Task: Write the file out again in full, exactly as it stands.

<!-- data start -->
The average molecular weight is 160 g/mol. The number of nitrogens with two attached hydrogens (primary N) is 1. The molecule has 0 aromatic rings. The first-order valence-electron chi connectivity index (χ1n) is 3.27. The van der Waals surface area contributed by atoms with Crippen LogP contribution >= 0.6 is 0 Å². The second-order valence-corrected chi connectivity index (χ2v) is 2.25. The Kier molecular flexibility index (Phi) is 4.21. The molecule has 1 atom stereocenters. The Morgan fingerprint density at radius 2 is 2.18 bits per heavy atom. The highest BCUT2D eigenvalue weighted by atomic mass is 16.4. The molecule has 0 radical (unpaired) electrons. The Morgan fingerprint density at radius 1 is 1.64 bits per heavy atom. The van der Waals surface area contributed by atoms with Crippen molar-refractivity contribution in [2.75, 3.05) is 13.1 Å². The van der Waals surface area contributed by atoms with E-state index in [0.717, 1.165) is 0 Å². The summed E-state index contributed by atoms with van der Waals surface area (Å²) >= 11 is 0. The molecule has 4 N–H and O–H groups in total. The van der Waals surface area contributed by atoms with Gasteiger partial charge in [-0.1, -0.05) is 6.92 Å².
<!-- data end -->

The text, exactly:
The average molecular weight is 160 g/mol. The number of nitrogens with two attached hydrogens (primary N) is 1. The molecule has 0 aromatic rings. The first-order valence-electron chi connectivity index (χ1n) is 3.27. The van der Waals surface area contributed by atoms with Crippen LogP contribution >= 0.6 is 0 Å². The second-order valence-corrected chi connectivity index (χ2v) is 2.25. The Kier molecular flexibility index (Phi) is 4.21. The molecule has 1 atom stereocenters. The Morgan fingerprint density at radius 2 is 2.18 bits per heavy atom. The highest BCUT2D eigenvalue weighted by atomic mass is 16.4. The molecule has 0 radical (unpaired) electrons. The Morgan fingerprint density at radius 1 is 1.64 bits per heavy atom. The van der Waals surface area contributed by atoms with Crippen molar-refractivity contribution in [2.75, 3.05) is 13.1 Å². The van der Waals surface area contributed by atoms with E-state index in [0.717, 1.165) is 0 Å². The summed E-state index contributed by atoms with van der Waals surface area (Å²) >= 11 is 0. The molecule has 4 N–H and O–H groups in total. The van der Waals surface area contributed by atoms with Gasteiger partial charge in [-0.1, -0.05) is 6.92 Å².